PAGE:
September 23, 2012
The cult of pristine wilderness is a cultural construction, and a relatively new one,” writes reporter Emma Marris in her new book-length essay, Rambunctious Garden. Contrary to environmentalists who seek to restore or conserve “pristine” enclaves of nature from human encroachment, Marris argues that nature is everywhere, from the barren Arctic to the birds in a suburban backyard. Nowhere is nature static and unaltered by human beings; ecosystems are plastic, constantly changing and adapting to new conditions, and to the activities of different plants and animals. This constant flux in the earth’s rambunctious ecosystems ought to give us pause when considering the impact that Homo sapiens, the gardening animal, has had on the environment, both before and after the advent of modern technology and industry.
If man is nature’s gardener in Marris’s work, for climate-change activist Mark Lynas we are even more: his book’s eponymous God species. Lynas is concerned with solving the large-scale man-made ecological problems that he believes pose a serious threat to the planet’s future. But his argument is unorthodox. “Until now, environmentalism has been mostly about reducing our interference with nature,” he writes. “My thesis is the reverse: playing God (in the sense of being intelligent designers) at a planetary level is essential if creation is not to be irreparably damaged or even destroyed by humans unwittingly deploying our newfound powers in disastrous ways. At this late stage, false humility is a more urgent danger than hubris.”
Marris and Lynas are both voices in a growing chorus of environmentalists who acknowledge an important and active role for human beings, and seek to solve environmental problems not simply by restraining human activity but rather by harnessing human innovation and creativity. By dispelling the myth of the “pristine wilderness” and recognizing the role that man has played in shaping the natural world for millennia, Marris forces the environmental movement to articulate more sensible aims than recreating a simulacrum of ecosystems that purportedly existed prior to the advent of industrial civilization. Lynas, for his part, argues for “technofixes” to save the planet. He takes a dim view of the hard-line belief that solving major environmental problems will require “a worldwide change in values, a program of mass education to reduce people’s desires to consume … ‘smashing the power’ of transnational corporations, or even the abolition of capitalism itself.” The welcome efforts of these two authors to correct the errors and prejudices of environmentalism are signs of a slowly maturing environmental movement that seeks practical solutions for the future, not grand ideological transformations to restore some mythic past.
Marris locates the genesis of the pristine-nature cult in America with nineteenth-century transcendentalists like Thoreau and Emerson and with later naturalists like John Muir and Aldo Leopold. For these writers, European industrial civilization had despoiled the natural beauty of America, which had before then existed in harmony with the indigenous peoples. The central problem of this view is that it is false. It fails to acknowledge the impact of pre-industrial human beings on their environments throughout history. The idea that indigenous peoples lived in a timeless balance with their environment is based on a simplistic and inaccurate ideal vision of a golden age before the arrival of modernity and industry. For example, while Native Americans did not reach the technological development of industrial Europe, they did form impressive civilizations that exercised a remarkable scale of control over the land. Marris observes that the mound-building peoples who lived near modern-day St. Louis lived in “a London-sized city that flourished from about a.d. 950 to 1250.” Archaeologists have found evidence that the population of the Americas at the landing of Columbus was at least comparable to that of Europe. But centuries later, when the interior of the continent was explored by Europeans, perhaps 95 percent of these people had perished from diseases that had been brought from Europe and outpaced exploration. Such large populations cannot but indelibly shape the nature that surrounds them.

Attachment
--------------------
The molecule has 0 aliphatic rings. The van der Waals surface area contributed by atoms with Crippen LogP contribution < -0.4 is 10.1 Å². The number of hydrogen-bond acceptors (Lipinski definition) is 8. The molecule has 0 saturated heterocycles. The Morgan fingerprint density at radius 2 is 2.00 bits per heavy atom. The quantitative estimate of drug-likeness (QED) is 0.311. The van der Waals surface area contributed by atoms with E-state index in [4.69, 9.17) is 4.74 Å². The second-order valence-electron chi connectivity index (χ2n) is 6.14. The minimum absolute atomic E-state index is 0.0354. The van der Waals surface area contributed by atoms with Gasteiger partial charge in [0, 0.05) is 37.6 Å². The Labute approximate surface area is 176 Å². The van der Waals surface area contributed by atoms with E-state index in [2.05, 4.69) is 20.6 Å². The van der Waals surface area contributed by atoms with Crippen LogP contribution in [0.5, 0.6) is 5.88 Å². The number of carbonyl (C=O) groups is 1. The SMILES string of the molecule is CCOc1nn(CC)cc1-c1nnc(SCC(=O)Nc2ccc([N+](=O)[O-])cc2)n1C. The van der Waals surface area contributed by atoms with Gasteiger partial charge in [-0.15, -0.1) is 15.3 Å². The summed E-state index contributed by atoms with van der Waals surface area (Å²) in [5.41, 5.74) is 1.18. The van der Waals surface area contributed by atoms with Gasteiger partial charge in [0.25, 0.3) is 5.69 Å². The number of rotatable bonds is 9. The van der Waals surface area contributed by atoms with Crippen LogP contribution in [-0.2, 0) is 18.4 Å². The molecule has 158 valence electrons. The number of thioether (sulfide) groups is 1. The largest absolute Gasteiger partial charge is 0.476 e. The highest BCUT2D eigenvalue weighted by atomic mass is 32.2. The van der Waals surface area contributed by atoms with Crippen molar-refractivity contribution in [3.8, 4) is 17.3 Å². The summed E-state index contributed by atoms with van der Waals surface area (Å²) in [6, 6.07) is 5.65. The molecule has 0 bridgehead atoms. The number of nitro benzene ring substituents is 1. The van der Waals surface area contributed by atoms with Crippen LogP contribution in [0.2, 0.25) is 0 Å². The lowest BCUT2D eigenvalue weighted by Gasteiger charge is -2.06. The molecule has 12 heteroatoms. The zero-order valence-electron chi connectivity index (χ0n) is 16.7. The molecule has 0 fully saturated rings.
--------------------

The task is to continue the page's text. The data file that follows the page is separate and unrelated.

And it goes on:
The people we now consider indigenous to North America are themselves relatively new arrivals, coming to the continent some thirteen to fifteen thousand years ago. There is growing evidence that this arrival brought with it “prehistoric anthropogenic change,” including the extinction of some of America’s largest animals. Marris catalogues a list of the megafauna that could be found at the first moment of mankind’s arrival: “wild horses, mammoths, mastodons, sixteen groups of ground sloths, the glyptodon (something like a four-thousand-pound angry tortoise with a spiked mace for a tail), short-faced bears that would make polar bears look puny, camels, saber-toothed tigers, lions, and cheetahs.” And, Marris says, indigenous peoples around the world brought not only extinctions, but also exotic new species to the environments they settled in millennia past. By the time Captain Cook landed in Hawaii in 1778, he found a place that was, in Marris’s words, “very much shaped by the Polynesians who had been living there for at least one thousand years: a semi-domesticated landscape filled with species the Polynesians brought with them, including taro, sugar cane, pigs, chickens, and rats, and missing others, including at least fifty species of birds, who were hunted out by the first arrivals.” Even so, the islands still manage to be home today to many species found nowhere else…